The Yeezy Alliance Between Adidas And Kanye West Has Been Ended

As a result of Adidas discontinuing its association with Ye, formerly known as Kanye West, Okabashi, an Adidas manufacturing partner and family-owned footwear business in Buford, Georgia, laid off 142 employees.

“At this time, there aren’t enough orders to keep everyone employed. Sadly, according to the announcement, Okabashi is announcing the immediate layoff of 142 employees. A corporate spokeswoman told CNN that two-thirds of the company’s staff were affected.

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Following the musician’s infamous antisemitic outburst last month, Adidas (ADDDF) severed ties with him. The sportswear manufacturer said his recent statements were “unacceptable, vile, and dangerous,” adding that it “does not condone antisemitism and any other type of hate speech.”

Three possible consequences for Yeezy clothing are obliterating rebrand and exporting. Payments to Ye and his businesses and sales of goods bearing the Yeezy brand have ceased. The statement read, “Adidas plainly does not condone hate speech, and Okabashi likewise stands for these principles.”


The company stated, “Unfortunately, this means Okabashi must halt its current production for Adidas.” According to the firm’s statement sent to CNN, Okabashi has been a U.S. footwear contract manufacturing partner for Adidas Yeezy items since April 2020.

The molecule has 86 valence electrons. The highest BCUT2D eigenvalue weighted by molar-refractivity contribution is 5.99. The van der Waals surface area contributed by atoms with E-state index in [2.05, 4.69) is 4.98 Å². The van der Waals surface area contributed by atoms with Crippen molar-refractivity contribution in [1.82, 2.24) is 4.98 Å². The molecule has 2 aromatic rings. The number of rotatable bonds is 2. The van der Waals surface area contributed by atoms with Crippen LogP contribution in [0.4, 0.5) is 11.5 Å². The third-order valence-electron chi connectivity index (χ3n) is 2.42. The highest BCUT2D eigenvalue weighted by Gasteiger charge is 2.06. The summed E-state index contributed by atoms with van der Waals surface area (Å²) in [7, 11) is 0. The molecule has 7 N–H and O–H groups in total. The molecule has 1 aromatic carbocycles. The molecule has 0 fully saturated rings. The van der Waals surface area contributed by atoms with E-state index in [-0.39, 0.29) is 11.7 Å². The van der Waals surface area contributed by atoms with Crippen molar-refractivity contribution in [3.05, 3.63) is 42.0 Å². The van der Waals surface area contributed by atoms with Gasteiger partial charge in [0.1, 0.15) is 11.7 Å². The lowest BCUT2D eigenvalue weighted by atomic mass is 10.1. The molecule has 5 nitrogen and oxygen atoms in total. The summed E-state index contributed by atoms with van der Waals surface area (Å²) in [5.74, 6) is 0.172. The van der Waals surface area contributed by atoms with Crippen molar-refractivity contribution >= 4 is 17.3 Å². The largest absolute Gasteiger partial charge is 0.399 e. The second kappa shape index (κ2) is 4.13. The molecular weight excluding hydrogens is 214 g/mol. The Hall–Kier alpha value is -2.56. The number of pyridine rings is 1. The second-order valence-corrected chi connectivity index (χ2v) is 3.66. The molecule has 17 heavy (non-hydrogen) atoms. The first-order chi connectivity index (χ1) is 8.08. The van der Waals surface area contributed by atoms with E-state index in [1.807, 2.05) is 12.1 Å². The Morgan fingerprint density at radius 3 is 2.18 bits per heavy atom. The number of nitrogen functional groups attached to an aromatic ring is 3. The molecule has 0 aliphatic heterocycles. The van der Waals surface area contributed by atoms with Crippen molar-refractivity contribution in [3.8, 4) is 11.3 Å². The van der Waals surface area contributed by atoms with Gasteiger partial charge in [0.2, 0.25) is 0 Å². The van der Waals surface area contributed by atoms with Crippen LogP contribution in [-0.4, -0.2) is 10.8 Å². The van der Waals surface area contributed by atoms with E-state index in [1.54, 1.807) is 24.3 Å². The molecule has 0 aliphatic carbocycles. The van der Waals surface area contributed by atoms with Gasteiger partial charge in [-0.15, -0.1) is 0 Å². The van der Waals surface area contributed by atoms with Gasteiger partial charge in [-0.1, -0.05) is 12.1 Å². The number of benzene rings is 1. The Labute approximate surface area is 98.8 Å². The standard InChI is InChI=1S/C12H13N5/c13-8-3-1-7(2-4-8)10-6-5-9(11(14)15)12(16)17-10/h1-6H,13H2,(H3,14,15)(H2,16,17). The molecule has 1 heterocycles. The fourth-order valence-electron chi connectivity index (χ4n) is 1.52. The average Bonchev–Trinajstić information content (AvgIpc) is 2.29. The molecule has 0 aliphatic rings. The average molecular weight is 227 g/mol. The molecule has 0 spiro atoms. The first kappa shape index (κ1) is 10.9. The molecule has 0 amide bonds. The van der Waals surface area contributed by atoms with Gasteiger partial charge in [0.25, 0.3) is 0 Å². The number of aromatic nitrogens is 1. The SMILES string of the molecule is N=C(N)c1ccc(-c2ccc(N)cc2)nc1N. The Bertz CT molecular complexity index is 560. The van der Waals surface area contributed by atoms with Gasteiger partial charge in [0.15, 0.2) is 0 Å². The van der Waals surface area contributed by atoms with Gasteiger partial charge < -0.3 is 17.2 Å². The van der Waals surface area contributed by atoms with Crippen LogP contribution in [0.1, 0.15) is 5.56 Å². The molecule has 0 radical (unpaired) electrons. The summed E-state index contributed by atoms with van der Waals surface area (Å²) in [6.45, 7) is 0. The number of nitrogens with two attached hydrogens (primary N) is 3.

To offer assistance and alternative work options for the affected team members, the company is “coordinating with local government authorities and manufacturers,” it stated. According to the shoe manufacturer, employees who are laid off will receive severance and extended healthcare coverage.

Okabashi will continue to make its own branded products and is looking for further cooperation prospects as one of the last 1% of American shoe manufacturers, according to the statement. According to the company website, Okabashi, which has been in business since 1984, produces sandals that “are constructed of roughly 25% recycled materials.”

The alternatives for handling unsold Yeezy merchandise provide significant difficulties. Destruction or disposal of unsold goods influences the environment. High environmental costs are already associated with producing clothing and other goods, including increased water use, water contamination, and textile waste. Standard practices for removing unwanted clothing, like burning it in an incinerator, often worsen matters.

Rebranding products to mask the issue is another industry standard strategy, according to experts. It entails getting rid of or hiding the emblem of the struggling brand. Rebranding the Yeezy line of products might not be successful, according to Burt Flickinger, managing director of the retail consultancy Strategic Resource Group and a retail specialist.

Foreign markets are the most likely place for unwanted Yeezy products, as they are frequently the answer for problematic goods. A standard industry fallback is to ship the goods overseas to nations in need and where a product’s durability matters more than its brand or fashion.

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